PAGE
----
I have a special place in my heart for cloud forests. There’s something undeniably magical about being in a world of trees, where every view is of hills of green wrapped in thick bands of mist, and every piece of moss is covered in jewel-like droplets of water.
After a week in the natural Disneyworld of the Galápagos Islands, it was going to be hard to come back to the real world of industria, highways and concrete, where animals fear their human predators. Leaving Quito after just one night and heading straight for an Ecuadorian cloud forest was the only solution.
Reached by a winding road carved into steep hills, Mashpi Lodge is surrounded by 3000 acres of cloud forest, in the private Mashpi Rainforest Biodiversity Reserve that conserves this pocket of natural splendour. The lodge itself is described by its founder as a “cocoon in the clouds” which is exactly what it feels like, with a hilltop perch overlooking a dense green canopy, and stories-high glass walls offering views of trees and mist in every direction.
I could have easily spent hours lying in bed – our bedroom had a wall entirely made out of glass, and we were on the side of the building, on the edge of a sloping hill, so the forest began where our room ended. Being in bed was like floating in the treetops. But what we were really there to do was to explore the cloud forest.
In festival-appropriate gum boots and grey ponchos (one constant in a cloud forest is that it rains a lot), we hiked with guides Sebastian Vizcarra and Carlos Zambrano on muddy paths the colour of dark chocolate through a cloudy world of giant trees, thick vines and huge leaves, discovering this complex and deeply fascinating ecosystem, one tiny organism at a time. We marvelled at glass-winged butterflies, pink shoe flowers and red heliconias, shy forest dragons (otherwise known as dwarf iguanas), frogs and orchids the size of a pinkie fingernail, smelled the almond-like arsenic secretion of a millipede on the defence and the turps-and-mint scent of the resin from a five-hundred-year-old palo santo tree, spotted a twitcher’s cornucopia of species, from rainbow-coloured Chocó toucans, motmots with ludicrously long tail feathers and tiny jewel-shiny hummingbirds, rose-faced parrots and neon yellow and black lemon tanagers.
We watched butterflies hatching out of chrysalises and found the skeleton of tarantula that had been eaten alive by a parasitic fungus. Our lucky sighting was of a family of tairas (which reminded me of the marmot in The Big Lebowski) stealing bananas off the bird feeders. We photographed an obliging long-legged frog and a tongue-flicking snake to check if they could be new species – there’s a resident biologist at the reserve creating a catalogue of species. At night we went for hikes in the dark by torchlight to hunt for frogs, snakes and tarantulas (it sounds a lot scarier than it was). We swam in ice cold waterfalls to cool off after hikes and cycled a sky bike across a zipwire above the tree canopy, looking out at five layers of forested hills streaked in mist. At dawn we woke up for a birdwatching session to the beautiful sight of clouds forming in the valley below the lodge, turning golden with the sun rise.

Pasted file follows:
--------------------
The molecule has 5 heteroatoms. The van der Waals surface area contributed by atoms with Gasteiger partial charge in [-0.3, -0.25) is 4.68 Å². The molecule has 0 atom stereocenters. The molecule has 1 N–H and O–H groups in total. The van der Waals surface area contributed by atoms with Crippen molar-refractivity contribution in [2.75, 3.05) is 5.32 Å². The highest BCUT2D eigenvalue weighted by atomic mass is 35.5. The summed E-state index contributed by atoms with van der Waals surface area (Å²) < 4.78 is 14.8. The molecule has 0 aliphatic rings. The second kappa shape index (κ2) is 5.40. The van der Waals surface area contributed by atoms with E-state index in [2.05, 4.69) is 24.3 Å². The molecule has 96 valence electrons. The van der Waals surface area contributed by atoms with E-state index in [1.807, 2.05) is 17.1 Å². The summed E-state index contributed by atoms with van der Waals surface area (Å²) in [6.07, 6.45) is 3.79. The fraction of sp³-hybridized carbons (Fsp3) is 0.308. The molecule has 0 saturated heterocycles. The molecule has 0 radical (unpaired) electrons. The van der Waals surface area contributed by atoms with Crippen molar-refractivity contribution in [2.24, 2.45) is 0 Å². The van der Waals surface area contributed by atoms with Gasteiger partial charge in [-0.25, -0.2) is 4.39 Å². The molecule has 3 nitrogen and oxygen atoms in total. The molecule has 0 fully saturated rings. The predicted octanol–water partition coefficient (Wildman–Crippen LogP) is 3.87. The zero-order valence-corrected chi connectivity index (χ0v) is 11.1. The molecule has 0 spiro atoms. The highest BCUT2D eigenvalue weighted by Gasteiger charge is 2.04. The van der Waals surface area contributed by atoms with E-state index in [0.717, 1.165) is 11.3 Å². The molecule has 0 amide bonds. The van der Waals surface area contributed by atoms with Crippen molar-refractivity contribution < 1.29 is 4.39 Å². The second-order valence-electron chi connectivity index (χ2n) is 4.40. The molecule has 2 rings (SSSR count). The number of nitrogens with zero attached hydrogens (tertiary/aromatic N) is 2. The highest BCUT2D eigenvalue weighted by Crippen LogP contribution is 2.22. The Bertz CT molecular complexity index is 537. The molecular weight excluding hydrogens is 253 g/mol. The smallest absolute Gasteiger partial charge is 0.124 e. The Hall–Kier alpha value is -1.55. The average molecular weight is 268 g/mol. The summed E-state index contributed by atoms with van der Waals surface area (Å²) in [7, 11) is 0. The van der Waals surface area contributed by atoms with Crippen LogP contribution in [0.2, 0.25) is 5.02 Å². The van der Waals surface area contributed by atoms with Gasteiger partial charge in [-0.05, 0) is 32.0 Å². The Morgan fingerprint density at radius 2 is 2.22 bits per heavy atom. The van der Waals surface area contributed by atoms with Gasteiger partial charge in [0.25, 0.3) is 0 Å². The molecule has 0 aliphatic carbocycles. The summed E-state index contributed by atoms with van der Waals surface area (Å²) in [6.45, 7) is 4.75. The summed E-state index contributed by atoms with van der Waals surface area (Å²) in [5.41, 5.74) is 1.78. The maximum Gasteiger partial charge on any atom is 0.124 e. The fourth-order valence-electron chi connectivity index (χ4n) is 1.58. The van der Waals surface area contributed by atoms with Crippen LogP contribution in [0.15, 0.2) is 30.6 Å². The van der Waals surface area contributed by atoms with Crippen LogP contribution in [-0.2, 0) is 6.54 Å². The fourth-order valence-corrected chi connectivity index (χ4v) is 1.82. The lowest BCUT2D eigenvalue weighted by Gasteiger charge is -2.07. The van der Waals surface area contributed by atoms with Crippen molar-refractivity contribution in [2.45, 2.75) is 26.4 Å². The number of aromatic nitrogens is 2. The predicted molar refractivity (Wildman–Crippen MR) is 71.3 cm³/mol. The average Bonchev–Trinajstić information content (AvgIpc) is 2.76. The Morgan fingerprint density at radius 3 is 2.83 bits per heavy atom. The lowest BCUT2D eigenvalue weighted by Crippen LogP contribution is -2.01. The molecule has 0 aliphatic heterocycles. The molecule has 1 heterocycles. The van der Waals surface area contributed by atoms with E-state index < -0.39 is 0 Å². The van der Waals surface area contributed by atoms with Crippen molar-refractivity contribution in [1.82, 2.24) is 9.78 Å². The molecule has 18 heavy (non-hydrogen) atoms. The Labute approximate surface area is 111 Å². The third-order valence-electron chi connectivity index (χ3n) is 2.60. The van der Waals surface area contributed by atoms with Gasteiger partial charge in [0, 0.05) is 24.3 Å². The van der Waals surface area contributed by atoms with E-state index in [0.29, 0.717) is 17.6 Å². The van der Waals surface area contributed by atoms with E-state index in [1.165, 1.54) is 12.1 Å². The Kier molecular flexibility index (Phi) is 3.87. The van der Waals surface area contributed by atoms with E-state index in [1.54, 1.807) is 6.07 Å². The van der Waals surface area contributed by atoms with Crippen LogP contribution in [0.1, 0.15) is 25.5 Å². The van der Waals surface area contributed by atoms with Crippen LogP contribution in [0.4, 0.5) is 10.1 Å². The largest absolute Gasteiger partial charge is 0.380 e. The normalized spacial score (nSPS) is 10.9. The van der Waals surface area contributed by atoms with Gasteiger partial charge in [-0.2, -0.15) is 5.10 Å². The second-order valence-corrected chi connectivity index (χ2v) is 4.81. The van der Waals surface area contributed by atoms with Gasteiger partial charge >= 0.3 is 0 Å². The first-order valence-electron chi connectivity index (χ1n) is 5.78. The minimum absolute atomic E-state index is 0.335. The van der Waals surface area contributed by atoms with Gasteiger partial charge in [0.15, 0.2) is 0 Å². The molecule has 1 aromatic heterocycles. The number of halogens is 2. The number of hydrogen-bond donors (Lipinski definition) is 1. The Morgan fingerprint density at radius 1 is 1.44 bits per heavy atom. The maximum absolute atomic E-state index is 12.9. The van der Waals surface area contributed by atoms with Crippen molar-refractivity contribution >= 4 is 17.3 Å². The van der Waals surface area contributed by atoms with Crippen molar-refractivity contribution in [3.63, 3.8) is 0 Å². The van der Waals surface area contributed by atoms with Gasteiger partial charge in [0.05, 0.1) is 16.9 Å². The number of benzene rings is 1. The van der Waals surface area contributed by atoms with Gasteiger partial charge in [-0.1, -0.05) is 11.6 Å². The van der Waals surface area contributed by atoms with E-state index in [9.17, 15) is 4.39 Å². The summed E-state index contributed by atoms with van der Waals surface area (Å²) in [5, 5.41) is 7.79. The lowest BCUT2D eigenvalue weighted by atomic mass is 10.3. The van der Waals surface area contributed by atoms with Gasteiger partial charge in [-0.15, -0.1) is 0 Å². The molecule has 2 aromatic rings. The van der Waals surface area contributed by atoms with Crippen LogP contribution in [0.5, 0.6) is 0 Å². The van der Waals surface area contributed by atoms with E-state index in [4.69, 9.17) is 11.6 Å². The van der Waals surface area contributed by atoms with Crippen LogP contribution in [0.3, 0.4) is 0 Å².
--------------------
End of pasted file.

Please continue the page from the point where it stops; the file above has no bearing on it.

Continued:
We heard the distinctive growl of howler monkeys in the far distance a few times, but never saw them. Mashpi’s reserve is surrounded by farmlands, where the forest has been cleared, so their habitat is limited. They’ve also been hunted for years, so they’re understandably wary of humans.
Mashpi is part of the Chocó, a rainforest that stretches from Panama to northern Ecuador. One of the most biodiverse and wettest habitats in the world, it’s severely under threat from deforestation, gold mining and coca cultivation. Less than a quarter of the forest remains in total, and there’s only 10% of it left in Ecuador. The former mayor of Quito, Roque Sevilla, saved 3000 acres of forest from a logging company to create Mashpi’s reserve. As in many parts of South America and Africa, eco tourism is often the only viable way of protecting habitats that would otherwise completely disappear. It’s impossible not to be moved by the beauty of this Ecuadorian cloud forest, and to know that by visiting you’re helping in some small way to protect the biodiversity, the trees, and the magical mists.
Travelling to Mashpi Lodge
Mashpi’s cloud forest is three hours’ drive northwest of Ecuador’s capital, Quito, and transfers are arranged by the lodge.
Mashpi Lodge has 22 simple, but tastefully elegant, rooms with incredible views, attentive service (think cold towels and fresh juices or hot blackberry tea each time you arrive back after a walk) and great food, with the focus on Ecuadorian dishes, such as octopus ceviche, mashed manioc with egg and cheese-stuffed yucca breads for breakfast, stuffed plantains with shrimps and peanut sauce and banana cake.
The best time of year to visit Mashpi is in the driest time of year, in June, or in November and December for the arrival of migratory birds from the northern hemisphere.
Book Mashpi Lodge through the Mantis Collection.